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Weapons of Mass Destruction (WMD)

American Forces Press Service

Ambassador Says 2006 to Be 'Year of Police' for Iraq

By Jim Garamone
American Forces Press Service

BAGHDAD, Dec. 20, 2005 – 2006 will be the 'Year of the Police' in Iraq, the U.S. ambassador to Iraq said here today.

At a news conference, Zalmay Khalilzhad charted Iraqi political progress over the past year, and talked about the road ahead for the country.

The ambassador, who arrived in Iraq in July after serving as U.S. ambassador to Afghanistan, said the United States is making progress on the "Iraqization" of the security effort. In 2005, the number of Iraqi police and army battalions skyrocketed from a handful to 123. Some 81 of these battalions are fighting side by side with coalition forces and 42 are taking the lead role, he said.

"We will work with Iraqis to increase the size, capability and credibility of Iraqi forces," Khalilzhad said.

The emphasis on the police does not mean the Iraqi army will be neglected, said embassy officials after the briefing. Coalition military transition teams will continue to work with Iraqi army units, and larger units - brigades and divisions - will stand up and take over battlespace from coalition forces. The 8th Iraqi Army Division, for example, was certified as ready today in a ceremony at Multinational Division Central South.

But the police need some work to become "credible in their own communities," the ambassador said. The newly elected government's selection of a new interior minister will be critical, he said.

"You can't have someone who is regarded as sectarian as minister of the interior," he said. "You need to have someone who has the confidence of all communities."

Much training already is under way, and the Interior Ministry's paramilitary public order battalions acquitted themselves well in the past year, officials said. But local police - also under the Interior Ministry - did not do as well, and the coalition will take steps to provide training and increase the professional outlook of the Iraqi force, officials added.

Iraqi is a diverse country, and the nation must reach "a national compact" as the permanent government takes reins in the coming months, the ambassador said. He said the negotiations over the constitution began the discussion and narrowed the differences among groups, deferring some decisions until the newly elected parliament has a chance to debate them.

"This give-and-take and willingness to search for accommodation set the stage for the ratification of the constitution," he said. In 2006, the ambassador added he will work with the parties to help sort out that Iraqi national compact.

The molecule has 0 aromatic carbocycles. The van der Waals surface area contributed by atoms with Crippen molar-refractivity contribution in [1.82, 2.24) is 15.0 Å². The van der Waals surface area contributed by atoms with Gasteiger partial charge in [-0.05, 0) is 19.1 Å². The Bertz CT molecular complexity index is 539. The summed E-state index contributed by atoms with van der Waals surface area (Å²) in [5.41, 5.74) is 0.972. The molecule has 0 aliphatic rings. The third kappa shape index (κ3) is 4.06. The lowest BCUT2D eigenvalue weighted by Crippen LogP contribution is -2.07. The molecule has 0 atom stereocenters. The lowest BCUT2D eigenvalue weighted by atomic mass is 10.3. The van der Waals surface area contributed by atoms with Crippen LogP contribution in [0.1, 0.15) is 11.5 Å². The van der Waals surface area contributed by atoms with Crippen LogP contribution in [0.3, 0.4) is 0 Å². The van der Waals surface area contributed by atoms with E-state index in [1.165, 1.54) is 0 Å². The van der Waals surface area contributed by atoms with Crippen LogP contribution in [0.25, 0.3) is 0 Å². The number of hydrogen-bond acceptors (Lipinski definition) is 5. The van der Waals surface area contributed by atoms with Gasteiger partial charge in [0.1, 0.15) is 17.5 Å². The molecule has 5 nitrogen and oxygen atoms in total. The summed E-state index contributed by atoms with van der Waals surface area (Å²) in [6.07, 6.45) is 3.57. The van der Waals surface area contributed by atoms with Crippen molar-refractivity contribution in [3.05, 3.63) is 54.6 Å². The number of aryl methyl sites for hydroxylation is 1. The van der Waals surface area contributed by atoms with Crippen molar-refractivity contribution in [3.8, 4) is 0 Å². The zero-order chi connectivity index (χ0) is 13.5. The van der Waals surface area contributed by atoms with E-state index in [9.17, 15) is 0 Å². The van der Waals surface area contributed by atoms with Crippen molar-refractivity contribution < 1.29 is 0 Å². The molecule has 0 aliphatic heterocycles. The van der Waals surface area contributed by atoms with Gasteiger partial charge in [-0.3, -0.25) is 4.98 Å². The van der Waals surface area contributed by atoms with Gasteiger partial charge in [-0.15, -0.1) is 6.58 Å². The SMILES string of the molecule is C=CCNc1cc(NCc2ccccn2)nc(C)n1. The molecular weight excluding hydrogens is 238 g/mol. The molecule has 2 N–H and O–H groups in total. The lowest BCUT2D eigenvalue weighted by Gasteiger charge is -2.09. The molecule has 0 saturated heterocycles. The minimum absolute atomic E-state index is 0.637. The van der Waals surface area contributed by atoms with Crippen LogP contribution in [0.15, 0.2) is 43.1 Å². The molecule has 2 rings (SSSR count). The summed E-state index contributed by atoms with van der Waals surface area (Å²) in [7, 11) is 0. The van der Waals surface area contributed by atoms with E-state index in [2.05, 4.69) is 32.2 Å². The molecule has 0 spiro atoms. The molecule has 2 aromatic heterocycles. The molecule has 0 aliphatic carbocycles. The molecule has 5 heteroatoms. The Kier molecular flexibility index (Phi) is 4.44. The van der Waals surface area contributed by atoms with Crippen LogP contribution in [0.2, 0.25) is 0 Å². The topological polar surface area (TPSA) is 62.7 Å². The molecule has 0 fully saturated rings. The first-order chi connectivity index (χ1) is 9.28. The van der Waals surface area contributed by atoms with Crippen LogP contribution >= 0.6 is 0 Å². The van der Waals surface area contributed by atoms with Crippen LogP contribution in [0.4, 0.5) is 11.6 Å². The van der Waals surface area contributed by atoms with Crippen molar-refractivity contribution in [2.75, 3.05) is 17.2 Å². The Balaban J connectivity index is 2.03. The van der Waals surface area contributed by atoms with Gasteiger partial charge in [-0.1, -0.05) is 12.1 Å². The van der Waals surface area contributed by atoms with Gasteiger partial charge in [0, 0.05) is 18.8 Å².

Khalilzhad said goals of the past year to include Iraqi "rejectionists" in the political process and isolate Saddamists and foreign fighters will continue. He pointed to the number of Sunni Arabs who participated in the Dec. 15 election as a sign of success. "In the coming year, we will continue to bring more Iraqis into the political process, which will isolate the hard-core terrorists and Saddamists," he said. "We will continue to go after the terrorists in focused operations."

Khalilzhad said he will continue efforts to reach out to regional friends and allies to help Iraq, and will continue to discourage "unhelpful" behavior by Iran and Syria.

"Over the next year, we will encourage our regional friends and allies to do more to support the emergence of Iraq as a valued partner in regional political and economic systems," he said. "We will also take steps to stem unhelpful activities by Syria and Iran."

The U. S. will work with the new government to enhance the national ministries, and to help the provincial and regional governments, Khalilzad said. The provincial reconstruction team concept, so successful in Afghanistan, is being imported into Iraq, he added. And that will be a way for coalition officials to help train a level of government that really didn't exist under Saddam Hussein. The focus, he said, will be on delivering basic services to the Iraqi people.

The ambassador noted economic gains over the past year. Iraq's gross domestic product grew by 3 to 4 percent in 2004, and embassy officials estimate the growth for 2005 will be in double digits. Officials, the ambassador explained, have recalibrated the Iraq reconstruction program to smaller projects employing Iraqi companies and workers. He said he wants Iraq to shift away from nonproductive subsidies.

Finally, the ambassador said, he will continue efforts to explain U.S. goals in Iraq and the region as well as he can in as many places as he can.



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